There was so much data we had and so much information about the affinity readers had with certain content that we always felt there was monetization opportunity, he said. Dick Costolo (currently CEO of Twitter), who worked for Google at the time (having sold Google his company, Feedburner), came up with many monetization ideas but they fell on deaf ears. Costolo, of course is working hard to mine those affinity-and-context connections for Twitter, and is succeeding. […]
It wasn’t — and it still isn’t — a cheap exercise, said Wetherell, rationalizing why he somewhat understands Google’s predicament.This is and will always be a Google-level problem, especially if you are building a service for more than a few people, he said. Om Malik
Profit is derived from control. RSS interferes with controlling not just access to content, but the content itself. A content-sharing protocol not in their direct control is incongruous with their business model in the same way a true democracy hampers megalomaniac politicians. The web’s open API cannot be throttled, manipulated and mediated like a proprietary API. Kevin Potts
Google exists, it says, to encourage everyone to use the internet. It isn't in the business of supporting small groups of specialists, except through general purpose tools. But by angering and disenfranchising the very people who keep the internet fruitful and productive, it is poisoning its own fields - and those of others. It betrays itself as not understanding that "social" isn't just about numbers, it's about people - people who might be hard to sell advertising to, but who create the conditions in which advertising can work.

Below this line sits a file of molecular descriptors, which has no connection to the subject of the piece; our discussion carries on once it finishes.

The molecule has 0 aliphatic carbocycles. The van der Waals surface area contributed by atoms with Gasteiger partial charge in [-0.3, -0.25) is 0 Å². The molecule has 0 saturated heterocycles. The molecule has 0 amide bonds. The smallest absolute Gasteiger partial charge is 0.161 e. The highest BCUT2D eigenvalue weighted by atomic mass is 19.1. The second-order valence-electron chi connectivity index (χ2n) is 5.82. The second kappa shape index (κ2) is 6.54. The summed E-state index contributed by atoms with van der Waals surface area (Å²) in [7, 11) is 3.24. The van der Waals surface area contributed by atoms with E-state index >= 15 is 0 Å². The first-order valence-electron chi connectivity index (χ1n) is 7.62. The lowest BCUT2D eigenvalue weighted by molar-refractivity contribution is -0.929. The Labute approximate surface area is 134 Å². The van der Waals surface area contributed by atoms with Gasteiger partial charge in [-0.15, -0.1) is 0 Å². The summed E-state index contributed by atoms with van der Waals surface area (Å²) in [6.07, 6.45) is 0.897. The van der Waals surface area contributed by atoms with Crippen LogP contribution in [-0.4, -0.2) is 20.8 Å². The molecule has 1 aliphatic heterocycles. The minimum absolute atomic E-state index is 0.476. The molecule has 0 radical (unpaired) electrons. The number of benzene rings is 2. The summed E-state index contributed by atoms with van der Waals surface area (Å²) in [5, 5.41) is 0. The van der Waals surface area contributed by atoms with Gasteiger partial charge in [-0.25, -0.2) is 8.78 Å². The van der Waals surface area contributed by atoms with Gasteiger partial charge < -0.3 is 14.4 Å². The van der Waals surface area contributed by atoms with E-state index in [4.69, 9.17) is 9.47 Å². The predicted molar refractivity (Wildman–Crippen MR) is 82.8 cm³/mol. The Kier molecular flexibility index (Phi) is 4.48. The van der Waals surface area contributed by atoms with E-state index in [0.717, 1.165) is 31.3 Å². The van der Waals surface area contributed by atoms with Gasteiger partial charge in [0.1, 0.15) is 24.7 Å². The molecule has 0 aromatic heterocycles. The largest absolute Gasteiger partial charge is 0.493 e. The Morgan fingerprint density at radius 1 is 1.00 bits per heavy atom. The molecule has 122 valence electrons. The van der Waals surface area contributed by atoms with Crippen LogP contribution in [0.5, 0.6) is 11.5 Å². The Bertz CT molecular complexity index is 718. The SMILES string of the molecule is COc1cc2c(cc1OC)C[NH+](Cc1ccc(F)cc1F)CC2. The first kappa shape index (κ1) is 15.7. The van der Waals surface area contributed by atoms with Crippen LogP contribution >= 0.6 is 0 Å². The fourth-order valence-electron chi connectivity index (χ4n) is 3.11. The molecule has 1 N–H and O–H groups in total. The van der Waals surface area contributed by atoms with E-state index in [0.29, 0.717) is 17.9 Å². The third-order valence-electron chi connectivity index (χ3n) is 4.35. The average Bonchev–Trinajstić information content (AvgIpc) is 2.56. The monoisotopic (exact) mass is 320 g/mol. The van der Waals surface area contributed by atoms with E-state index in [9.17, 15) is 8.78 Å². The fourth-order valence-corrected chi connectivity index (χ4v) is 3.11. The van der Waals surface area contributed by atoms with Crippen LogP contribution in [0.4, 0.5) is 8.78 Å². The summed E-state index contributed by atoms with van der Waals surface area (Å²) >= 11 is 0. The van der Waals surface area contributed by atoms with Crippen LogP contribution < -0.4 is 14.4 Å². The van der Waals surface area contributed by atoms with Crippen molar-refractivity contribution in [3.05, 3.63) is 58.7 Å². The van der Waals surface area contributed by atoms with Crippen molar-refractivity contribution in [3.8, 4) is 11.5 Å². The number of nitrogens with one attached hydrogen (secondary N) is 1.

That level of ignorance is very dangerous to Google. It looks as if the company has stopped seeing the internet as something it should serve and enhance, choosing instead to treat it as something Google itself ties to its own internal reality. Google said it was shutting down Reader to "make a better user experience". Such hubris is, in the end, the death of companies. Rupert Goodwins